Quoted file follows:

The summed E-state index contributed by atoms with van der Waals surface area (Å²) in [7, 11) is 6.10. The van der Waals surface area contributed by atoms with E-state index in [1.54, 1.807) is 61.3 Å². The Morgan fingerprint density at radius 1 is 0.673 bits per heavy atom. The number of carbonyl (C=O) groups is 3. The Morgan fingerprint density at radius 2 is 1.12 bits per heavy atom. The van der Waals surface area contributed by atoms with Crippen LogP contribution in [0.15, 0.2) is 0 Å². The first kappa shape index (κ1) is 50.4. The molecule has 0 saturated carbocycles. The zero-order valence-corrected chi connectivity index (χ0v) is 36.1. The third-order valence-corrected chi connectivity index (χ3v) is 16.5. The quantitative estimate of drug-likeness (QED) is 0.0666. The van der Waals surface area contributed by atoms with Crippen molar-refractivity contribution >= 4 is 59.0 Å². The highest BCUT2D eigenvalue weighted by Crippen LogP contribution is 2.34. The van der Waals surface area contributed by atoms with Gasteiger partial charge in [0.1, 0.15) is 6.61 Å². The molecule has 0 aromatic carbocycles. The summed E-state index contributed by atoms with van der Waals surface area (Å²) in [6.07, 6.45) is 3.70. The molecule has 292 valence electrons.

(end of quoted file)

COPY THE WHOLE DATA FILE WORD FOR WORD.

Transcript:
The summed E-state index contributed by atoms with van der Waals surface area (Å²) in [7, 11) is 6.10. The van der Waals surface area contributed by atoms with E-state index in [1.54, 1.807) is 61.3 Å². The Morgan fingerprint density at radius 1 is 0.673 bits per heavy atom. The number of carbonyl (C=O) groups is 3. The Morgan fingerprint density at radius 2 is 1.12 bits per heavy atom. The van der Waals surface area contributed by atoms with Crippen LogP contribution in [0.15, 0.2) is 0 Å². The first kappa shape index (κ1) is 50.4. The molecule has 0 saturated carbocycles. The zero-order valence-corrected chi connectivity index (χ0v) is 36.1. The third-order valence-corrected chi connectivity index (χ3v) is 16.5. The quantitative estimate of drug-likeness (QED) is 0.0666. The van der Waals surface area contributed by atoms with Crippen molar-refractivity contribution >= 4 is 59.0 Å². The highest BCUT2D eigenvalue weighted by Crippen LogP contribution is 2.34. The van der Waals surface area contributed by atoms with Gasteiger partial charge in [0.1, 0.15) is 6.61 Å². The molecule has 0 aromatic carbocycles. The summed E-state index contributed by atoms with van der Waals surface area (Å²) in [6.07, 6.45) is 3.70. The molecule has 292 valence electrons.